Just a post of some tabulated results today. You’ll recall that the CFA program spiraled me into a the more I learn, the less I feel I know paradox concerning individual stock analysis, so I basically decided to flee to asset allocation through indexing as a way to stay in the market while I caught up to speed on how to analyze individual companies properly and thoroughly.
Below is an overview of what I ended up settling on. For full disclosure, I did not sell all individual stocks and buy all indexes in one fell swoop. Instead I started steering my portfolio slowly over time towards the asset allocation defined below. As of year end though, 96% of my portfolio had been moved to the indexes and I ended up with an amazingly similar return to the one you’ll read about below.
The above allocation may look simple to implement, but my version wasn’t. That’s because I have further sub-classes to each pie slice above, and it can be hard to find ETFs that track all of these. For each of the 4 equity allocations (USA, Europe, Pacific, Emerging Markets) I wanted an equally weighted mix of the nine Morningstar equity style boxes pertaining to market cap (large, mid, small) and valuation (value, blend, growth).
Similarly, for the bond allocations I wanted an equal mix of duration, credit quality, and geographic location. For TIPS I wanted an equal mix of foreign and domestic. The same applied to real estate, along with a further equal mix of residential and commercial. For commodities I wanted an equal mix of metals, energy, and agriculture. You get the idea…
I also read that despite the academic studies concluding that asset allocation alone explains 90-99% of the variation in portfolio returns, some investment firms hire multiple managers to pick stocks from the same asset class to get manager diversification. When I had the freedom to do so, I tried to copy this by choosing ETFs from different firms. In some cases, this resulted in very different performance for the same asset class due to a different style of indexing (market cap weighted, equal weighted, fundamentally weighted).
Below are the details of all the portfolio positions.
20% USA Stocks: The USA allocation proved easy to implement, though there were a few wrinkles. Since 20% divided by 9 style boxes didn’t equal an integer percentage, I decided to add a 10th category which was simply another large-cap ETF, but one that was not market-cap weighted like all the others (RSP). As shown below, this 20% USA allocation returned a combined 33.2%.
20% Emerging Markets Stocks: Fewer style box options were to be found in emerging markets, but I was able to divide equally between large and small caps, and then between blend and value. For the large caps I was able to do a third division to get the above mentioned manager (or index) diversification. As shown below, this 20% Emerging Markets allocation returned a combined 78.7%.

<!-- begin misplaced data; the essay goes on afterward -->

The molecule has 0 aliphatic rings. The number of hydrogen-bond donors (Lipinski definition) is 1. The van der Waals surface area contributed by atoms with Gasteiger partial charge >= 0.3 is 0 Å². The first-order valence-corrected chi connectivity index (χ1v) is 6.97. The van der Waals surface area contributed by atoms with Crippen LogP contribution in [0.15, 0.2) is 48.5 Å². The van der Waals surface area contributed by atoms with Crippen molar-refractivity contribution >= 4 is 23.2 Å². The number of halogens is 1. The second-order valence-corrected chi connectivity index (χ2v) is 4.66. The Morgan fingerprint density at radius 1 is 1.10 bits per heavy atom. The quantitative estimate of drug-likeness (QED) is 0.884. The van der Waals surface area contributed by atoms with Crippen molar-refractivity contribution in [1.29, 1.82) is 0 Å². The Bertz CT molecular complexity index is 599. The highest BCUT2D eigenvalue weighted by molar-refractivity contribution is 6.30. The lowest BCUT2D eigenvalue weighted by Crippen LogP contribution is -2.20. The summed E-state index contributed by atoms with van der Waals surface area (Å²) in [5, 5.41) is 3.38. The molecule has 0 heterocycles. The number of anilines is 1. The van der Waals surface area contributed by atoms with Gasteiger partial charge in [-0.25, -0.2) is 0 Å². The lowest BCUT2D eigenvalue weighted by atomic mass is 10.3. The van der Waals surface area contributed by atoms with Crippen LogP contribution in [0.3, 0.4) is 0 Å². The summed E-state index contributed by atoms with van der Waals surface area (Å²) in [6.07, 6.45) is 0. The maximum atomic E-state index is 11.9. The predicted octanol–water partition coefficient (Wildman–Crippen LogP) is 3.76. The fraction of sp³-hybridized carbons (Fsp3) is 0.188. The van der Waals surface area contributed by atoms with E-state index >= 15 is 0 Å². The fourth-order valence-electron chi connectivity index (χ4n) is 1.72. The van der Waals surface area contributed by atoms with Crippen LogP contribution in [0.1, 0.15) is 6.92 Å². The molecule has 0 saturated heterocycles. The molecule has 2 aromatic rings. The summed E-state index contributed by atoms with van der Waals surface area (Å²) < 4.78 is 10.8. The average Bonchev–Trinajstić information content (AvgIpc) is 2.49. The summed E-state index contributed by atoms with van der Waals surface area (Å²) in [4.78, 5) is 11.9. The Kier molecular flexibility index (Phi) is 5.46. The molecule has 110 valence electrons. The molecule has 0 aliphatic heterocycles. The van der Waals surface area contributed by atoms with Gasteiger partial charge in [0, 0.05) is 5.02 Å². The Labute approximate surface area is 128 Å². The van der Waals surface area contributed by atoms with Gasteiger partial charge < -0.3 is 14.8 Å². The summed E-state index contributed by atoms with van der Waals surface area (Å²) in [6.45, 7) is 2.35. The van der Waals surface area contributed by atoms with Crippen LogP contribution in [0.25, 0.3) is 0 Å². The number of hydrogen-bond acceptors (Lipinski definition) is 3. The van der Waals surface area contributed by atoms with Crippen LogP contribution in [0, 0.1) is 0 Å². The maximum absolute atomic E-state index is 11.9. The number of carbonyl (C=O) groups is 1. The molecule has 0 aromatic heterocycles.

20% Developed Europe Stocks: Same as above, but with another complication. I had trouble finding specifically European small caps so I had to go with ETFs that had a mixture of European and Pacific. SCZ is more like your traditional EAFE with a 2/3 weight in Europe and a 1/3 weight in Pacific. DLS is closer to a 50/50 split. Therefore here I only count 2/3 of the total 5% put into SCZ and 1/2 of the total 5% put into DLS to (imperfectly) account for only the European portion. As shown below, the resulting 20.8% Developed Europe allocation returned a combined 37.8%.
10% Developed Pacific Stocks: For the Developed Pacific portion, I targeted a smaller allocation of 10% just because so few countries comprise this region. For the standard MSCI Pacific index (VPL) Japan dominates, and therefore I diversified my large cap allocation across a second ex-Japan Pacific ETF (EPP). And similar to above, here we (imperfectly) account for the Pacific portion of the allocations to the small cap mixed indexes too. As shown below, the resulting 9.2% Developed Pacific allocation returned a combined 40.8%.
10% Inflation Hedge: Many would argue that this allocation isn’t really necessary, since stocks, real estate, and short-term bonds already provide sufficient inflation protection. But I know some Ivy League endowment managers use TIPS and I had worries about my government’s overuse of the printing press, so I defined my own specific inflation hedge asset class. Half is in commodities, and half is in TIPS. You have lots of choices for commodity ETFs but I tried to pick the one that wasn’t heavily weighted to any particular area (DJP). For the TIPS portion, I further divided equally across domestic and international for a sort of currency hedge. As shown below, the resulting 10% Inflation Hedge allocation returned a combined 16.2%.
10% Real Estate: Same drill, division of labor across foreign and domestic. As shown below, the resulting 10% REIT allocation returned a combined 33.5%.
10% Bonds: I won’t go through the myriad bond allocations., but if you look at the breakdown you’ll see a roughly even mix of foreign & domestic allocations to high, medium, and low credit quality for short, intermediate, and long terms. As shown below, the resulting 10% bond allocation returned a combined 14.8%.
So that’s it, and everything above combined to return 40.5% for 2009. Not bad at all. 😉
Obviously my mindset was to keep an equity tilt, but own a little bit of everything and not too much of anything, to hedge against Rumsfeld’s “unknown unknowns“. A more sophisticated modern portfolio theorist might compute correlations to settle on the least volatile weighted mix of all of the above. Many of the sub-asset classes may contribute nothing but expenses.
I believe my “equal division” approach is only theoretically optimal for asset classes that are independent and uncorrelated, but psychologically was something I had no trouble sticking to during the darker days of the financial crisis.